Kristin Eschenfelder is Associate Professor at the School of Library and Information Studies of the University of Wisconsin-Madison. As social informatics digital intellectual property (IP) researcher, she studies networks of laws, customs, technologies and expectations that shape what information can be accessed and how it can be used. Eschenfelder's teaching interests include the changing nature of libraries as technology creates new information policy issues related to digital resources. Library Journal 2005 “Mover and Shaker” for her research into the social impacts of information technologies, Eschenfelder received, among other awards, the IMLS Laura Bush 21st Century Research Grant for a research project to investigate the impact of TPM on the development and use of digital content by libraries in the United States, and the 2005 Carol Preston Baber research grant for her research into DRM and academic libraries.
Mitigating the Effects of the DMCA Anti-Circumvention Rules (Smith)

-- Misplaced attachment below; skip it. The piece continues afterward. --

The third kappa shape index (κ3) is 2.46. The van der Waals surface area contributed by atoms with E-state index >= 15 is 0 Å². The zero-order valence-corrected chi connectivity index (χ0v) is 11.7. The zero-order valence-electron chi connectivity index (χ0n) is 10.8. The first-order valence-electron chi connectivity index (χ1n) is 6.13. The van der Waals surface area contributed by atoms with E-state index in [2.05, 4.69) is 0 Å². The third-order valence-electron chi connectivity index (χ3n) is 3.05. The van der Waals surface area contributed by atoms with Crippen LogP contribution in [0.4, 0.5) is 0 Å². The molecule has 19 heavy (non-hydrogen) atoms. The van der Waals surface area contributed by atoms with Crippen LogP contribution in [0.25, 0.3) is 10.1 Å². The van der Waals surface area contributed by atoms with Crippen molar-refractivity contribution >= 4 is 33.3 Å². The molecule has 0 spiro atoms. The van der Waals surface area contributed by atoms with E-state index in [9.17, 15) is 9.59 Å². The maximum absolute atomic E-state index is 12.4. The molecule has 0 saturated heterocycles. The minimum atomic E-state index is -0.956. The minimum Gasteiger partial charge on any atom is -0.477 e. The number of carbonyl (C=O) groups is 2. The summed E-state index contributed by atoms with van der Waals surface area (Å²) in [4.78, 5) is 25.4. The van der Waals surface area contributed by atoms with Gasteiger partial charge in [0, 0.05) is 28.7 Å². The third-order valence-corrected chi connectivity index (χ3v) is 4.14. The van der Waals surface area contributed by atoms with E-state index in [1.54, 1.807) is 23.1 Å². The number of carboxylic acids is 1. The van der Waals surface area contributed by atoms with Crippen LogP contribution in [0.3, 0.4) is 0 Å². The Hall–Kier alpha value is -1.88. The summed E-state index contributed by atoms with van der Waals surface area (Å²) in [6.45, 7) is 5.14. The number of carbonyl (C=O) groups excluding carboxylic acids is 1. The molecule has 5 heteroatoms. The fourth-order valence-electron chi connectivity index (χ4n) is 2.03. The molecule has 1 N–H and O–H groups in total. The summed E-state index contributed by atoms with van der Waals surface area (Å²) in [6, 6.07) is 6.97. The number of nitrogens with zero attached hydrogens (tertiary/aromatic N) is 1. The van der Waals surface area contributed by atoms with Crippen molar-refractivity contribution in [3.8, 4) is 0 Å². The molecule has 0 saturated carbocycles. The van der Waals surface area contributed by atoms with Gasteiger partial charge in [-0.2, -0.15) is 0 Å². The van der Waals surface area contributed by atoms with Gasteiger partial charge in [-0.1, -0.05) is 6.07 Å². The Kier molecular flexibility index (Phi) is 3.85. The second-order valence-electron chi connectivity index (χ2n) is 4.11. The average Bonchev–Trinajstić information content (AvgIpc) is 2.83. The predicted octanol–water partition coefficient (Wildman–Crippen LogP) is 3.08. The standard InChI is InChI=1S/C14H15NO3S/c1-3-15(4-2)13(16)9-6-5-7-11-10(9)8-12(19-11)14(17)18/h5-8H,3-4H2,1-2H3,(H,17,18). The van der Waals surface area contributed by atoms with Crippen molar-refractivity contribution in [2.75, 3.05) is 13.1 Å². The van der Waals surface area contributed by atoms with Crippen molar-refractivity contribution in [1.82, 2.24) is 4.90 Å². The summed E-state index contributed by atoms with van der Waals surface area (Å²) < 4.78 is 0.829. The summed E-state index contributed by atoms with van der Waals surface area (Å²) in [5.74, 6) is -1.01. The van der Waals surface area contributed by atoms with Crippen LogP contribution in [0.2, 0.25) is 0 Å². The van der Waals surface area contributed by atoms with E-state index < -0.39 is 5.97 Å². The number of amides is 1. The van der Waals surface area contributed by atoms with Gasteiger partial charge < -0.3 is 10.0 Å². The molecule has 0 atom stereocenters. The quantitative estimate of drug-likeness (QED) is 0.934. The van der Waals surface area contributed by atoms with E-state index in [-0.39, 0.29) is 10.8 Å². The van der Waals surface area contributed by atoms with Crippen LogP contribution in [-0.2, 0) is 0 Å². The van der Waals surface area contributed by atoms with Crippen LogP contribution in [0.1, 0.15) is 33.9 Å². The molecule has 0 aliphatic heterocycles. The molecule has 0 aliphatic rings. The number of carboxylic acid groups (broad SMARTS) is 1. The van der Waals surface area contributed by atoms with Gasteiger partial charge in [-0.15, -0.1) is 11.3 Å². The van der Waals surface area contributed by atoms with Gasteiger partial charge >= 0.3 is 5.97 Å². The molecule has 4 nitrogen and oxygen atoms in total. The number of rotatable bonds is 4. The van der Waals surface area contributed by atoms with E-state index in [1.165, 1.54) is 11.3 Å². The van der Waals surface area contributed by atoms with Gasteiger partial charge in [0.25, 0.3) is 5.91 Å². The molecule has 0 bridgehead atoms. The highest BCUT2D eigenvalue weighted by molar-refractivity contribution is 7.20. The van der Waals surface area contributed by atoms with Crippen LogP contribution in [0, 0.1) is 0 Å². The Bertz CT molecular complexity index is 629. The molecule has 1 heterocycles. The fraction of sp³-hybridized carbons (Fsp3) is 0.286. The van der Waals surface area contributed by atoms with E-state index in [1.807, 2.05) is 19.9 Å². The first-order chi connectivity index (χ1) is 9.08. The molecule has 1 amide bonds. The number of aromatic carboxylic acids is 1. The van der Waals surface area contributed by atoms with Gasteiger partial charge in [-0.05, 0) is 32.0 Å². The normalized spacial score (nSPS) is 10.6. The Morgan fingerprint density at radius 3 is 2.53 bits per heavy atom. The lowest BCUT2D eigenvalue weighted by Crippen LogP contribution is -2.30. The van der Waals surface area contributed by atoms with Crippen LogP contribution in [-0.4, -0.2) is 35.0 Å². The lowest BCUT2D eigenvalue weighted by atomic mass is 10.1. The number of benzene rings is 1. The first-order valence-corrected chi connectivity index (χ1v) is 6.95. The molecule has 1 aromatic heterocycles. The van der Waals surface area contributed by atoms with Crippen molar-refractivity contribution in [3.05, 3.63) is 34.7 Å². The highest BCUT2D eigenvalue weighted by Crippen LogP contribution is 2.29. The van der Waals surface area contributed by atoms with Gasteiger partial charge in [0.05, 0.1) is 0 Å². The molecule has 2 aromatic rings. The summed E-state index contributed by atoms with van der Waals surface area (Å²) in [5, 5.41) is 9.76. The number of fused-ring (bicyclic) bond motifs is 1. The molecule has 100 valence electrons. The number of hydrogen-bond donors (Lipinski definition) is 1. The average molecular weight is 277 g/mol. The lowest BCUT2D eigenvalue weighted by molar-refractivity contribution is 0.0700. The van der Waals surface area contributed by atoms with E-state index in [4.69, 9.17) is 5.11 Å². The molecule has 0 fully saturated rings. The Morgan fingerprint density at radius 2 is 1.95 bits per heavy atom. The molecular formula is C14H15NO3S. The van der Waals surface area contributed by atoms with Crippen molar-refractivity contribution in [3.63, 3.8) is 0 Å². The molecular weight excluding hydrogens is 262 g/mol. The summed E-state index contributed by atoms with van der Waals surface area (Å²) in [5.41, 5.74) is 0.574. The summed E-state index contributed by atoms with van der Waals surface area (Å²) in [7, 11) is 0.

The legal protection afforded to technological protection measures by the Digital Millennium Copyright Act is a rare example of legislative endorsement of “self-help” on the part of copyright owners, who can now use DRM systems to protect their material even more strictly than is permitted by the copyright statute itself. These “anti-circumvention” provisions are putatively required by international intellectual property treaties to which the US is party, but the virtually unlimited scope given for “digital locks” is both unprecedented and well beyond the requirements of any treaty. This presentation will discuss the consequences of legal protection for DRM systems as well as ways in which the negative impact of that protection can be reduced. At least three possible paths have been proposed to mitigate the effects of the DMCA anti-circumvention rules - the Library of Congress' rulemaking authority, a bill called the “FAIR USE Act” that was introduced in Congress last year, and a major law review article that proposed a judicially created “reverse notice and take procedure” for DRM protections. Smith will discuss each of these proposals, as well as any others that arise in the interim, in terms of what they can accomplish to facilitate teaching, learning and creativity, as well as their feasibility as public policy.